Civil society in the post-communist EU states : Is democratic backsliding affecting CSO presence, access, and funding at the EU level?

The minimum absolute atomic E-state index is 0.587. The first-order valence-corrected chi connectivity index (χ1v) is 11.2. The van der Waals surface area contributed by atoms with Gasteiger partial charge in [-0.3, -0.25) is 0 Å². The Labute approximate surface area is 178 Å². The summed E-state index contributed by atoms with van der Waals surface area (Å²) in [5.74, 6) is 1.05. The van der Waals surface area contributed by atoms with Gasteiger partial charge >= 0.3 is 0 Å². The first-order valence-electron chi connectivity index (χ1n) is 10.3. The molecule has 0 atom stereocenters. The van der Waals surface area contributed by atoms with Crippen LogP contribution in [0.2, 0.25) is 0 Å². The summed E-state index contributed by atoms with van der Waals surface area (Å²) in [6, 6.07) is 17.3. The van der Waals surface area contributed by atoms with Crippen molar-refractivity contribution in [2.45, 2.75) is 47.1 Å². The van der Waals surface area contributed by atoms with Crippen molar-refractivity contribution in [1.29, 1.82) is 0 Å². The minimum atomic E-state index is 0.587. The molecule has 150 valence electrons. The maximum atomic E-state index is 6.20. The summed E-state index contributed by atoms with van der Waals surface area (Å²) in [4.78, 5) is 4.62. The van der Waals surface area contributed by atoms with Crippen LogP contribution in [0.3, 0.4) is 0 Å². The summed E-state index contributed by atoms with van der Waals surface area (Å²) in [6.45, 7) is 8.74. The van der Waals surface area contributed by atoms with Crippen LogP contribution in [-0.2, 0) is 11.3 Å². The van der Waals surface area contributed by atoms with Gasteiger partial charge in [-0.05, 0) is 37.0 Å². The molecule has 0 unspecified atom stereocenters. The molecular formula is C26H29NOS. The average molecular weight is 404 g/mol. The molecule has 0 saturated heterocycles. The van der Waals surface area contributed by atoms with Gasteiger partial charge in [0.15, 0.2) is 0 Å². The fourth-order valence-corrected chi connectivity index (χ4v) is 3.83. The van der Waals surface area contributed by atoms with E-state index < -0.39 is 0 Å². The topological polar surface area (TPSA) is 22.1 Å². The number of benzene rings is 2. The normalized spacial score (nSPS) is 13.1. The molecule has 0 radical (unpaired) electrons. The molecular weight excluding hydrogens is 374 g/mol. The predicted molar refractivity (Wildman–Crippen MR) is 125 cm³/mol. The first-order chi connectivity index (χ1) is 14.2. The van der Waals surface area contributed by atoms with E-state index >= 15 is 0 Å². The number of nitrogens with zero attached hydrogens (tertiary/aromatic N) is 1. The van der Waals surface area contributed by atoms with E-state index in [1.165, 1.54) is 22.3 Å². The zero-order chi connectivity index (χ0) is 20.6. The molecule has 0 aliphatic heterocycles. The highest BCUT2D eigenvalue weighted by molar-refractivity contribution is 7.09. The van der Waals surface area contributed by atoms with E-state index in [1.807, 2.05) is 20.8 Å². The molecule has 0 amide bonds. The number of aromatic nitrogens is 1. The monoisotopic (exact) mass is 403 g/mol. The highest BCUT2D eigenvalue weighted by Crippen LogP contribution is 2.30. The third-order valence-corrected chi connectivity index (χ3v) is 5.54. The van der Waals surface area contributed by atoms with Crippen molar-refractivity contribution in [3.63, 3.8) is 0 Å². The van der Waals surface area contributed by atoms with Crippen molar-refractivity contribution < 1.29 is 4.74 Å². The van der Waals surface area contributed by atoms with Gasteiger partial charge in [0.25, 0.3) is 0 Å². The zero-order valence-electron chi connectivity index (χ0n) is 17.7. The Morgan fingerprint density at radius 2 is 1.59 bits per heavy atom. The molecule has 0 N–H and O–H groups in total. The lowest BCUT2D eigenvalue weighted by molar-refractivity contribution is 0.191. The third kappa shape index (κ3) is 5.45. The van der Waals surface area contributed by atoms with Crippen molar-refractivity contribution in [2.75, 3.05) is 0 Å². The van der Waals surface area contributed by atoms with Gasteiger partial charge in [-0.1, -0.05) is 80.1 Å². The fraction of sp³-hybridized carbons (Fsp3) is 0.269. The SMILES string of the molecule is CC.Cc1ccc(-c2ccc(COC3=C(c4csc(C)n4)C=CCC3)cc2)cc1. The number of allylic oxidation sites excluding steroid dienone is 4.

Abstract: The EU enlargements in 2004 and 2007 welcomed post-communist states in Central and Eastern Europe (CEE) as member states of the union. This influx of new CEE member states not only changed the power dynamics of the EU, but it also highlighted institutional contrasts between the old fifteen member states (EU-15) and those from the CEE region. In recent years some of the CEE member states have also experienced what has been identified as ‘democratic backsliding’. This thesis aims to contribute to the understanding of civil society development in the EU, comparing the development of the new CEE member states to the old EU-15. In addition to comparing these two blocs, it also examines if states associated with ‘democratic backsliding’ show similar developmental trends. The analysis is based on civil society presence, access, and funding at the EU level drawing on data from the EU institutions as well as previous research. The main findings of the analysis support the idea that the CEE member states are developing civil societies more akin to those in the EU-15 to some extent. However, there is major intragroup variation within the CEE member states. This also holds true for the group of ‘democratic backsliders’. The main contribution from this thesis is that it provides a regional mapping of civil society in the post-communist EU states useable for further research. In addition, it highlights areas where more in-depth research should be focused on.
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